How Much Kw Do I Need in a House for Solar Power?


Estimating how many kilowatts you will need in a house for solar power involves understanding the basic production rates of solar panels, the number of appliances in your home, and how frequently and heavily you use these appliances. Although some solar panel systems can completely provide for your electricity needs, many systems aim to reduce usage by forty to fifty percent.

Calculating Your Average Kilowatt Usage

  • Electricity is measured by kilowatt use per hour. One kilowatt hour is equivalent to 1,000 watts. To determine how many watts you use on a daily basis, you can consult your electrical bills or perform a few simple calculations. Each appliance you own should have a tag that lists its wattage. For example, a 120-watt appliance will, in the period of one hour, use 120 watts of energy. If you only use the appliance for half an hour, you will have used 60 watts of energy. Certain items, such as water heaters, only use energy when they are actively working. Calculating their total energy usage involves figuring out roughly how often they are used. Each time you take a shower or run the dishwasher or use other water-related appliances, the hot water heater will be in use. Calculate how many hours these activities take and multiply the wattage of your water heater by this hourly figure to determine your total appliance energy usage.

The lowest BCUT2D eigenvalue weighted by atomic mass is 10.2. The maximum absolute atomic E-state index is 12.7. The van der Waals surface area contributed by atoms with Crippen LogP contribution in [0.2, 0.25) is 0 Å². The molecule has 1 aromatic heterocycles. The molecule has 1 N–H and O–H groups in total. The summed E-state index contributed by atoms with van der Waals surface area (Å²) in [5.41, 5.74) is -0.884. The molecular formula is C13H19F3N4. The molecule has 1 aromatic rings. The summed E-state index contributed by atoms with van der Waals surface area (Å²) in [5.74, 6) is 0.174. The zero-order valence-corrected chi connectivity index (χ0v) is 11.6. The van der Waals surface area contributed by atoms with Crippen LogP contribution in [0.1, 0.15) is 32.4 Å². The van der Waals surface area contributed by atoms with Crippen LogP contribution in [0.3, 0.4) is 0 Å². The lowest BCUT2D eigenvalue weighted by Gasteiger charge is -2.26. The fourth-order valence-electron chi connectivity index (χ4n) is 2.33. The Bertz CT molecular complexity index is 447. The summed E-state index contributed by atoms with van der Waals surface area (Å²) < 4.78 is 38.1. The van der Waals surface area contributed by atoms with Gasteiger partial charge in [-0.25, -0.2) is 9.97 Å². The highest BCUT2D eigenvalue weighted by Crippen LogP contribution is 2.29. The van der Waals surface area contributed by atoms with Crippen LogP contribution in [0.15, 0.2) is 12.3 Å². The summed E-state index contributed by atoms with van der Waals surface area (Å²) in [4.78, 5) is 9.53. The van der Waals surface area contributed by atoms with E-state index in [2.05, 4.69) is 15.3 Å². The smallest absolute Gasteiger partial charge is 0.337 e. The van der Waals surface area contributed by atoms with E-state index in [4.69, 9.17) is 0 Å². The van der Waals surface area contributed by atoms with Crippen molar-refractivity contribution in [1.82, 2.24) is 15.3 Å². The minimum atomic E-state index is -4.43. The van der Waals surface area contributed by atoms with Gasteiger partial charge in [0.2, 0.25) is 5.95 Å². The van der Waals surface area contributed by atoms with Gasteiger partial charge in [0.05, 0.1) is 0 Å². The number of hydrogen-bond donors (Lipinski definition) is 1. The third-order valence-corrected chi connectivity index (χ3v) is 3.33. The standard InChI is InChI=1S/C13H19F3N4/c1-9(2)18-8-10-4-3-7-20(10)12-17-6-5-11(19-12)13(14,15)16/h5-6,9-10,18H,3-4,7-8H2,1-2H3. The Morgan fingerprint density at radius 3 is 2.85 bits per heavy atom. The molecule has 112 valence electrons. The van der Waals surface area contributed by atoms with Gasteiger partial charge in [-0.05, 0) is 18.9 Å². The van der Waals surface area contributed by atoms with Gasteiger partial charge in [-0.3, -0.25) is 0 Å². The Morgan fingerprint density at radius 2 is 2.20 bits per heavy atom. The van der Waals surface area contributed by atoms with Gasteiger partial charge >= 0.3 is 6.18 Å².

Solar Panel Kilowatt Energy Generation

  • Residential solar panel systems are sold by total kilowatts produced per day. Although solar panels generate on average 10.6 watts per square foot hourly, a typical residential solar panel system generates 5 kilowatt hours per day. Therefore, if you tally your average daily energy usage and find it to be between 12 and 30 KW per day, a 5 KW system would help you to cut down on your electricity bills, but you would need four or five such systems to completely cover all of your electricity needs.

Reducing Consumption

  • There are other ways to reduce the amount of kilowatt hours you use per day. Installing energy efficient appliances that automatically shut off when not in use, remembering to turn off lights when not needed, and keeping your refrigerator setting at 7 instead of 9 are all excellent ways to reduce your household’s overall consumption of daily energy.

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  • Got Sun? Go Solar: Get Free Renewable Energy to Power Your Grid-Tied Home: Doug Pratt, Rex. A Ewing; 2005
  • Photo Credit Jupiterimages/Brand X Pictures/Getty Images
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